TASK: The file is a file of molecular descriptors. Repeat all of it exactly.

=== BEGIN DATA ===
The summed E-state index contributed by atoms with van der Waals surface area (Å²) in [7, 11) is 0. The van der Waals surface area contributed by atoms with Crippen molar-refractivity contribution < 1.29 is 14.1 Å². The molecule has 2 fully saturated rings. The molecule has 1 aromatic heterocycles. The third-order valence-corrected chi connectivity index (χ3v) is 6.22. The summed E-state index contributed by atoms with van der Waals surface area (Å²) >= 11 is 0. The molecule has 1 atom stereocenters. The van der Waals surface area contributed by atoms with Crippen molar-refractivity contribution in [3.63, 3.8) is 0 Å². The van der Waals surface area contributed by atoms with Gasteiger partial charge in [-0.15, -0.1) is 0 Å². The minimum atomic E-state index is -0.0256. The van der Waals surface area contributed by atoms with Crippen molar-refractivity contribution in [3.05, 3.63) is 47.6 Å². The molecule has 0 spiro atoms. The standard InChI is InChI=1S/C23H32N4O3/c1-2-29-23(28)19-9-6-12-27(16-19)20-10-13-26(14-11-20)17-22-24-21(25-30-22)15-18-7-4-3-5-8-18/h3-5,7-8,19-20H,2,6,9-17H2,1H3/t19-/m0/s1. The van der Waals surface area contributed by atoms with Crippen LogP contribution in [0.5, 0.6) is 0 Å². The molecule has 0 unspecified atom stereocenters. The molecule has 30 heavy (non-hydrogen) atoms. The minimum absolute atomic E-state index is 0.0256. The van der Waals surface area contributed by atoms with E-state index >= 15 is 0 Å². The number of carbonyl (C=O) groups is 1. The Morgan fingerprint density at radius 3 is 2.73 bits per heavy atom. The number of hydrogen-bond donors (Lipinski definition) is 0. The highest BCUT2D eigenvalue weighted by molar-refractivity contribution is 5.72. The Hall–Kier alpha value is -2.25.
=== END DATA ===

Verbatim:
The summed E-state index contributed by atoms with van der Waals surface area (Å²) in [7, 11) is 0. The van der Waals surface area contributed by atoms with Crippen molar-refractivity contribution < 1.29 is 14.1 Å². The molecule has 2 fully saturated rings. The molecule has 1 aromatic heterocycles. The third-order valence-corrected chi connectivity index (χ3v) is 6.22. The summed E-state index contributed by atoms with van der Waals surface area (Å²) >= 11 is 0. The molecule has 1 atom stereocenters. The van der Waals surface area contributed by atoms with Crippen molar-refractivity contribution in [3.63, 3.8) is 0 Å². The van der Waals surface area contributed by atoms with Gasteiger partial charge in [-0.15, -0.1) is 0 Å². The minimum atomic E-state index is -0.0256. The van der Waals surface area contributed by atoms with Crippen molar-refractivity contribution in [3.05, 3.63) is 47.6 Å². The molecule has 0 spiro atoms. The standard InChI is InChI=1S/C23H32N4O3/c1-2-29-23(28)19-9-6-12-27(16-19)20-10-13-26(14-11-20)17-22-24-21(25-30-22)15-18-7-4-3-5-8-18/h3-5,7-8,19-20H,2,6,9-17H2,1H3/t19-/m0/s1. The van der Waals surface area contributed by atoms with Crippen LogP contribution in [0.5, 0.6) is 0 Å². The molecule has 0 unspecified atom stereocenters. The molecule has 30 heavy (non-hydrogen) atoms. The minimum absolute atomic E-state index is 0.0256. The van der Waals surface area contributed by atoms with E-state index >= 15 is 0 Å². The number of carbonyl (C=O) groups is 1. The Morgan fingerprint density at radius 3 is 2.73 bits per heavy atom. The number of hydrogen-bond donors (Lipinski definition) is 0. The highest BCUT2D eigenvalue weighted by molar-refractivity contribution is 5.72. The Hall–Kier alpha value is -2.25.